Calling outsourcing "one of the scourges of our
economy," Rep. Timothy Bishop (D-N.Y.) has introduced a bill that would make companies that relocate
call centers to locations outside of the United States ineligible
for federal grant or guaranteed loan programs for five years.
Under the U.S. Call Center and Consumer Protection Act (HR
3596), any company that (1) employs either 50 or more
full-time call center employees, or 50 or more call center
employees who work at least 1,500 aggregate hours per week
(excluding overtime) and (2) closes a call center or ceases
the operations of at least 30 percent of a call center's call
volume and relocates those operations to a location outside of the
United States, must provide at least 120 days' notice to the
Secretary of Labor prior to any such relocation. Companies
that fail to comply with this notice provision face civil penalties
of up to $10,000 per day.
The Act would also require the Secretary of Labor to maintain a
publicly available list of these companies, with each company
remaining on the list for up to three years after each instance of
relocation. With certain limited exceptions, any company on
this list would be ineligible for any direct or indirect federal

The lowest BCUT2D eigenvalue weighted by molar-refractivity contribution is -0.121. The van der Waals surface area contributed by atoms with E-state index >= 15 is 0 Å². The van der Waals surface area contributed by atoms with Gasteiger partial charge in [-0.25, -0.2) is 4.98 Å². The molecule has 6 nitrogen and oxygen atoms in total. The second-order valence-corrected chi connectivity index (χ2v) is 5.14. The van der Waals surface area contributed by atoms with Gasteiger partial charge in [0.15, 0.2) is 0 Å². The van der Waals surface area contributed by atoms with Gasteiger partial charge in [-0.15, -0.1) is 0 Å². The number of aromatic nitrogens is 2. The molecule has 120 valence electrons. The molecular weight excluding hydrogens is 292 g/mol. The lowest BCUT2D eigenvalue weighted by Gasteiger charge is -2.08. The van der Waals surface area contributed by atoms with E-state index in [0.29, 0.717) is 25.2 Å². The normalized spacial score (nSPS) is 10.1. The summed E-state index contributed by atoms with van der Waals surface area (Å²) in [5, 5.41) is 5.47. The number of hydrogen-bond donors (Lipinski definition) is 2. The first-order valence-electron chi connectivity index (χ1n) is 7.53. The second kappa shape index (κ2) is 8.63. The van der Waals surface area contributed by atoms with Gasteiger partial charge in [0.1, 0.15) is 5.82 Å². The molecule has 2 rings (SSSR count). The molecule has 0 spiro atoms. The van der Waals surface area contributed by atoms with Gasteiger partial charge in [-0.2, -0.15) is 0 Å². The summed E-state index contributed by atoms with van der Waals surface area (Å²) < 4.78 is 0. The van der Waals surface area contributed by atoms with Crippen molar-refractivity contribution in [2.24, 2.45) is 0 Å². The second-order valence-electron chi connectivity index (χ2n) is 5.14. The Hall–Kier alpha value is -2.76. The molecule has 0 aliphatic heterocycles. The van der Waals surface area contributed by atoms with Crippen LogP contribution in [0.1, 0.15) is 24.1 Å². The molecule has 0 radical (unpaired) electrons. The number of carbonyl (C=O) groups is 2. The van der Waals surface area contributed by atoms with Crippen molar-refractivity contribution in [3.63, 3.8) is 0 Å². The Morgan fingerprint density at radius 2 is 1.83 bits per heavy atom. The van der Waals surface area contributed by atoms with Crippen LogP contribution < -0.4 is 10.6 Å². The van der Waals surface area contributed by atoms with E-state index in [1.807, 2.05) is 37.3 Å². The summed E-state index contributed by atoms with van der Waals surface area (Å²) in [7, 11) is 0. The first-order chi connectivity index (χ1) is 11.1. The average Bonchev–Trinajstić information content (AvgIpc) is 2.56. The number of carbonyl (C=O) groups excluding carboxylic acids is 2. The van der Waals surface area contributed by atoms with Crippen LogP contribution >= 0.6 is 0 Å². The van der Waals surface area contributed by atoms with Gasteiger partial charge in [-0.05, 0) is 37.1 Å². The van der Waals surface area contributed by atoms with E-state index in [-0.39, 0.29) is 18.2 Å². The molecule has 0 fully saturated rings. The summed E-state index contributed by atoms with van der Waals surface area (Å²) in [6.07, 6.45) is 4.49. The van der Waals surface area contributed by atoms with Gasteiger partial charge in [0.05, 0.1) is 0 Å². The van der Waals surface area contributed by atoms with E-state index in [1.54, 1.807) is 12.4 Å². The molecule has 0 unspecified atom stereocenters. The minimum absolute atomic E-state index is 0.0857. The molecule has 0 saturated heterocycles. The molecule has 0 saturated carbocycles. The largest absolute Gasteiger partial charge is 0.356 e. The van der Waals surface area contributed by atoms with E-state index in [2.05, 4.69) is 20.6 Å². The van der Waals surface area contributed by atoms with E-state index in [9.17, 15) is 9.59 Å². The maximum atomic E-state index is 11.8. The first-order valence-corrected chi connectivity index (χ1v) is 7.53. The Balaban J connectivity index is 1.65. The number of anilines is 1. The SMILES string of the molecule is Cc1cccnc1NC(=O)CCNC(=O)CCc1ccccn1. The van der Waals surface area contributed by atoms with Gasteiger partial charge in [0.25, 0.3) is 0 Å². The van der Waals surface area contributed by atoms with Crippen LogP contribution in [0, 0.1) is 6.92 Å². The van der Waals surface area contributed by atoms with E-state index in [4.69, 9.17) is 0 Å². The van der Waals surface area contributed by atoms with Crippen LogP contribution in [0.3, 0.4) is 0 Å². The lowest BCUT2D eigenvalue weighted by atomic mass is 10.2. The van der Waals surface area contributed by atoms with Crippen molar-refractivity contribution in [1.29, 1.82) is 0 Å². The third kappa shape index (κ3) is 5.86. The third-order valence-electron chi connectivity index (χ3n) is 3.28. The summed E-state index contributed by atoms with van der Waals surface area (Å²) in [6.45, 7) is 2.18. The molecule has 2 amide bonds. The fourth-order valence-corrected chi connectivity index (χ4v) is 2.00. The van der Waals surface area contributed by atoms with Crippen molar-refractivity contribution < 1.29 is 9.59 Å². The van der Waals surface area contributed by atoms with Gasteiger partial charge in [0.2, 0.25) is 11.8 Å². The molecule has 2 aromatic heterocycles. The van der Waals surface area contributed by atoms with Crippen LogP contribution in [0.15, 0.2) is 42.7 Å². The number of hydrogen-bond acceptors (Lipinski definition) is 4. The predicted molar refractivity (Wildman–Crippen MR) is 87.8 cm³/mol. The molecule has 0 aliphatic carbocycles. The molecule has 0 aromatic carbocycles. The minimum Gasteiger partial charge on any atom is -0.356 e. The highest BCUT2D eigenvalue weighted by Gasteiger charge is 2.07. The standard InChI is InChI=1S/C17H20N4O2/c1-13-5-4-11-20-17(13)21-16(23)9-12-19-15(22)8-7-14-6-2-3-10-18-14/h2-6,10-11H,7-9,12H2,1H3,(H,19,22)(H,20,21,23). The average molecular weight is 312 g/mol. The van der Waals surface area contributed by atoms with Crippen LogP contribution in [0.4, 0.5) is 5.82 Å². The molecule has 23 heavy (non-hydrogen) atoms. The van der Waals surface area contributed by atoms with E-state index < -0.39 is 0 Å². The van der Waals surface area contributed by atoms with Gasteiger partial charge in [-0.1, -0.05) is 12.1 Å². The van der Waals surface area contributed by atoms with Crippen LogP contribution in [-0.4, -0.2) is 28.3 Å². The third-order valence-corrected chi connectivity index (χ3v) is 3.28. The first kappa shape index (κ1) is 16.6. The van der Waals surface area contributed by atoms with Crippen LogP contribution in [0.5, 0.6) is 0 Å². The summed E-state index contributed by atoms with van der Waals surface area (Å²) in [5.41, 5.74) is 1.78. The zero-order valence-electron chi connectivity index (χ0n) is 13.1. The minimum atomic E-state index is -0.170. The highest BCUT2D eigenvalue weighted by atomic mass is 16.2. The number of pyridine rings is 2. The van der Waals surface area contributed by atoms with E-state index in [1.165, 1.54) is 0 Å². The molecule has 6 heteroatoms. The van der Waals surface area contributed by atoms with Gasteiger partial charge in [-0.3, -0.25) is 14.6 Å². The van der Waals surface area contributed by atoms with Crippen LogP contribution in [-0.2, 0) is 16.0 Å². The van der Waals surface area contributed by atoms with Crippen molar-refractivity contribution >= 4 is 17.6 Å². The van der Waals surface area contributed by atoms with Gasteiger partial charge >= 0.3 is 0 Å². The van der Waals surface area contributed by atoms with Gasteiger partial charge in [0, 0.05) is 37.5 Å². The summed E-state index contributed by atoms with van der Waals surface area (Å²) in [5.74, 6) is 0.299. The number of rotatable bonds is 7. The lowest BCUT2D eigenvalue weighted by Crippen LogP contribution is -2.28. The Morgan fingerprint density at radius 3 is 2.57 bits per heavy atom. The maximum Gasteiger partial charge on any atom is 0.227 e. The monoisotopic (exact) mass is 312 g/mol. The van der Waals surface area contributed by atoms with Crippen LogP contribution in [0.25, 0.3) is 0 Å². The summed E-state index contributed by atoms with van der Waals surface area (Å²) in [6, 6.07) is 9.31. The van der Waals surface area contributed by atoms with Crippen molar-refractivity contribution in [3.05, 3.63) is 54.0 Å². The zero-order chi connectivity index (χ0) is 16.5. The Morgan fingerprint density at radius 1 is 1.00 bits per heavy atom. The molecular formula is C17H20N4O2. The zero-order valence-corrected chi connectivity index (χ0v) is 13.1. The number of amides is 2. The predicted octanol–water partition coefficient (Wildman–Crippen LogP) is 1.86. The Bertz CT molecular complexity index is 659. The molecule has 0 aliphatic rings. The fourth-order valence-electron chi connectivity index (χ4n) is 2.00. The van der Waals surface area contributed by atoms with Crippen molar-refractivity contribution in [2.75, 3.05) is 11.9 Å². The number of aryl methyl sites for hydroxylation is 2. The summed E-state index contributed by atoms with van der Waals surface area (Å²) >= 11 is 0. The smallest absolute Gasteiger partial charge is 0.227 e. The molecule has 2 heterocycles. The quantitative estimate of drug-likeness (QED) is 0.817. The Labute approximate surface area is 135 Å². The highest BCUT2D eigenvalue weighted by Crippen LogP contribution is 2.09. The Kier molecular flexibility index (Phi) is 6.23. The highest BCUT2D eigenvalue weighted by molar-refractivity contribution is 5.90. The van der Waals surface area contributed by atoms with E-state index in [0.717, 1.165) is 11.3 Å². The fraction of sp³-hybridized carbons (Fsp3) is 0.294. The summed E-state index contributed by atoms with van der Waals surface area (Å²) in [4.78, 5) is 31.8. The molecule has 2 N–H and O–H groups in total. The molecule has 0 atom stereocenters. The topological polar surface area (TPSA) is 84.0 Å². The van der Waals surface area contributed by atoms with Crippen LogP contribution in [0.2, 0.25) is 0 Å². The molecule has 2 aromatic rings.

grants or guaranteed loan programs for a period of five years from
when they were added to the list. The bill also contains a
provision requiring federal and state agencies to give preference
in civilian or defense contracting to U.S. companies not on the
The bill also separately requires that any call center agents
located outside of the United States to (1) disclose their physical
location at the beginning of all calls and (2) to transfer the call
back to a U.S.-based call center upon the customer's request.
This disclosure requirement does not apply to customers who
initiate the communication with the call center agent and who know,
or reasonably should know, that the call center agent is physically
located outside the U.S. Companies subject to these
disclosure and transfer requirements must certify their compliance
to the Federal Trade Commission annually. Any failure to
comply is treated as a violation of the Federal Trade Commission
regulations regarding unfair or deceptive acts or practices.
The bill's co-sponsors include Reps. David McKinley
(R-W.V.), Gene Green (D-Texas) and Michael Michaud (D-Maine).
Measures with similar physical location disclosure provisions
have been previously introduced in Congress. In September,
Sen. Charles Schumer (D-N.Y.) introduced a bill that would require
customer service agents located outside of the United States
and working on behalf of entities conducting business in the United
States to reveal their physical location to U.S.-based customers at
the beginning of any electronic communication initiated or received
by them. Click
here to read our alert on Sen. Schumer's bill.
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